Internet Gambling Could Hurt Atlantic City

During the current recession Atlantic City has been struggling. The upscale Revel resort and casino was forced to file for bankruptcy because of dwindling player numbers. Earlier in the year New Jersey legalized internet gambling. Since gambling in the state is limited to Atlantic City all gaming servers must be located in the city. Casinos hope that internet gambling will boost annual revenues. Some gaming experts believe that internet gambling could actually hurt Atlantic City casinos. If people can gamble from their own homes, they argue, why would they make an expensive trip to a casino?

New Jersey hopes internet gambling will help casinos fend off fierce competition from casinos in neighboring states. Officials are also hoping that online gaming will boost tax revenues and make Atlantic City a powerful economic engine again. Casinos say that online technology offers New Jersey a chance to be on the cutting edge of the gaming industry. Casinos are worried about whether gamblers will find internet gambling so appealing that they will decide to play at home rather than making the trip to Atlantic City.

Patrali Chatterjee, associate professor of marketing at Montclair State University, has studied the potential impact internet gambling would have on Atlantic City. Chatterjee told reporters “The extent to which this behavior online will translate to people saying, ‘I like playing at XYZ’s website, I have so many points for meals and drinks,’ it can be a positive. That’s the big challenge that casinos face: to what extent can they make the transition from bricks-and-mortar to online seamless?” To set up an online gaming account gamblers in New Jersey will have to visit a casino to register and set up an account.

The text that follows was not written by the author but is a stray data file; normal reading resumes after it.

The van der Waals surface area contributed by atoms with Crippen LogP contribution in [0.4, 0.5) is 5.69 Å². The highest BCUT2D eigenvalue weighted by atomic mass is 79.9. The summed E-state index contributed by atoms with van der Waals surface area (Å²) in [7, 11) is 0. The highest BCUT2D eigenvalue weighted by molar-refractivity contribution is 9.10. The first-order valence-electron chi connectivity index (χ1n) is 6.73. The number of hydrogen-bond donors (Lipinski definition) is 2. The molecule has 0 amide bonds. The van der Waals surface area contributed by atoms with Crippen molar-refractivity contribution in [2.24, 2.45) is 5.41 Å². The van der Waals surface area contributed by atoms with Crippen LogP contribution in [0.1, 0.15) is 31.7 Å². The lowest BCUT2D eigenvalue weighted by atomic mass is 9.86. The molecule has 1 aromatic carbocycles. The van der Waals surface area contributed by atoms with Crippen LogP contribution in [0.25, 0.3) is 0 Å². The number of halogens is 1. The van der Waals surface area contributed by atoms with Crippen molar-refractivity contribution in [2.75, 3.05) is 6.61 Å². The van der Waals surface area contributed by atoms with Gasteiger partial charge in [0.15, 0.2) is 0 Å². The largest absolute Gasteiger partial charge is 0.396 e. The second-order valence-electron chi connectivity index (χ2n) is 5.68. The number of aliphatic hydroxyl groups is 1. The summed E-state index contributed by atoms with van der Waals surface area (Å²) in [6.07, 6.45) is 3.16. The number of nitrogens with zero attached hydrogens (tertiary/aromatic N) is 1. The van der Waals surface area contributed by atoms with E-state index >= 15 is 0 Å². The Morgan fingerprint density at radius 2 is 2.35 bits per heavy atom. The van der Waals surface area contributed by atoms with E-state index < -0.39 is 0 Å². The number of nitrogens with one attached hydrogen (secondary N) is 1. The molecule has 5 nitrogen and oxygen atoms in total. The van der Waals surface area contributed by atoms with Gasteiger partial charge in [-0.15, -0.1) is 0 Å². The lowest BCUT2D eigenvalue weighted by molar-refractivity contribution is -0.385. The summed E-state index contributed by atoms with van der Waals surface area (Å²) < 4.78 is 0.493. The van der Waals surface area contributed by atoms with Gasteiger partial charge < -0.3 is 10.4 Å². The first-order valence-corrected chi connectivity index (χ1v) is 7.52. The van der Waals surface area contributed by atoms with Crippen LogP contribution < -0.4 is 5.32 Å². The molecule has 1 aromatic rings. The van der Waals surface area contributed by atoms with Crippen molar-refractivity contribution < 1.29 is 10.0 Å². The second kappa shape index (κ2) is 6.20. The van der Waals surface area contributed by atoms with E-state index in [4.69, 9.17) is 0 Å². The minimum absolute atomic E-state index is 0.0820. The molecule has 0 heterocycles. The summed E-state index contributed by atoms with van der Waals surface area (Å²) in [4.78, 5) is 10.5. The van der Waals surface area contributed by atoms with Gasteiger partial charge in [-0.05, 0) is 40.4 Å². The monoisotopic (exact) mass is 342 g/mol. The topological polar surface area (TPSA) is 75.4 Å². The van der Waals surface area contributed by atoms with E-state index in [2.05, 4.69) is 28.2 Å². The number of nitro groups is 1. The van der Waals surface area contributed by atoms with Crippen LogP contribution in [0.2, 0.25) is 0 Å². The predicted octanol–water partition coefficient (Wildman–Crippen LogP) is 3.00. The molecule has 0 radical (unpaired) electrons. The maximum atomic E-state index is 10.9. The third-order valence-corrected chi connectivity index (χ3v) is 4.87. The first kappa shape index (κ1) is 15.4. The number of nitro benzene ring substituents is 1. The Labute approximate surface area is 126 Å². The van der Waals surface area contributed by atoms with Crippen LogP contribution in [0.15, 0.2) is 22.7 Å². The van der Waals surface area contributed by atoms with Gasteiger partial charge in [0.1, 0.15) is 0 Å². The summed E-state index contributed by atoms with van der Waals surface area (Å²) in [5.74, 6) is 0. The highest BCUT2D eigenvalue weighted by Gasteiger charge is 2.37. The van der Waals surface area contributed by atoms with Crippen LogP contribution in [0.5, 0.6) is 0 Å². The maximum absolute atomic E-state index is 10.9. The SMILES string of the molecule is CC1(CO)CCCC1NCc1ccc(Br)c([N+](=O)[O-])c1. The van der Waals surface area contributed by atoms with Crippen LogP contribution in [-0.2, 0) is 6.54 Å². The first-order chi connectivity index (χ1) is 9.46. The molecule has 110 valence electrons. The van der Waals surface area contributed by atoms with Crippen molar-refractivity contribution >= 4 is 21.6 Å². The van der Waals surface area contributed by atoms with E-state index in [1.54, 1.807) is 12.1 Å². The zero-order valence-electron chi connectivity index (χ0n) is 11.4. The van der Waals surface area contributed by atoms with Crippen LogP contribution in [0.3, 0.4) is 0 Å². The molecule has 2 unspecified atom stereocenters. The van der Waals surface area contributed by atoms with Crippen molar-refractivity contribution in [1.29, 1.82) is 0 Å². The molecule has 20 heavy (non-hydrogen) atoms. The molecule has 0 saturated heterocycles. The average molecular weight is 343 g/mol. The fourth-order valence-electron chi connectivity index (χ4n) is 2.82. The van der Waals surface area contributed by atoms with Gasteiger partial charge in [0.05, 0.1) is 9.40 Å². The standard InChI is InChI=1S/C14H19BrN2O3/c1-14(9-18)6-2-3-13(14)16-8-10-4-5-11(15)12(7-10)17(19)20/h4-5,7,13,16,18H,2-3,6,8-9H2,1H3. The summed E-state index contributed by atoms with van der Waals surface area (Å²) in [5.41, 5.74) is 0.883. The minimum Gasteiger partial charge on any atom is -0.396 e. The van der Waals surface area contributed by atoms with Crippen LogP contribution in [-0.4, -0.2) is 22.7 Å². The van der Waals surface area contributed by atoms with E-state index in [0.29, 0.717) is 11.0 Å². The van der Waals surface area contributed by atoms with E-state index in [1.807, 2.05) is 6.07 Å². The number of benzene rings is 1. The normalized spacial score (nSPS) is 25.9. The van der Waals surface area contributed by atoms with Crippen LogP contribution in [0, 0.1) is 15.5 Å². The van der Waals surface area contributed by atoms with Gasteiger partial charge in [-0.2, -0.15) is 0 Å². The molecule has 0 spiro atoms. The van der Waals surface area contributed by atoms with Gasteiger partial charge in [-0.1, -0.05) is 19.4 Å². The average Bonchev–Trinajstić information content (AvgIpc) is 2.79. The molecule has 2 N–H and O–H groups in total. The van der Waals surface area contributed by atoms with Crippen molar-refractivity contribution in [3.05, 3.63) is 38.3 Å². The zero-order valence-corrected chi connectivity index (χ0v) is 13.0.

Only casinos that have a New Jersey gaming license can offer internet gambling. On June 3rd New Jersey published proposed regulations for online gambling. The public has 30 days to comment. Participating casinos are expected to launch operations later in the year. The state plans to tax casinos 15% on internet gambling revenues. Governor Christie estimates that gambling will generate tax revenues of $435.8 million in 2014.

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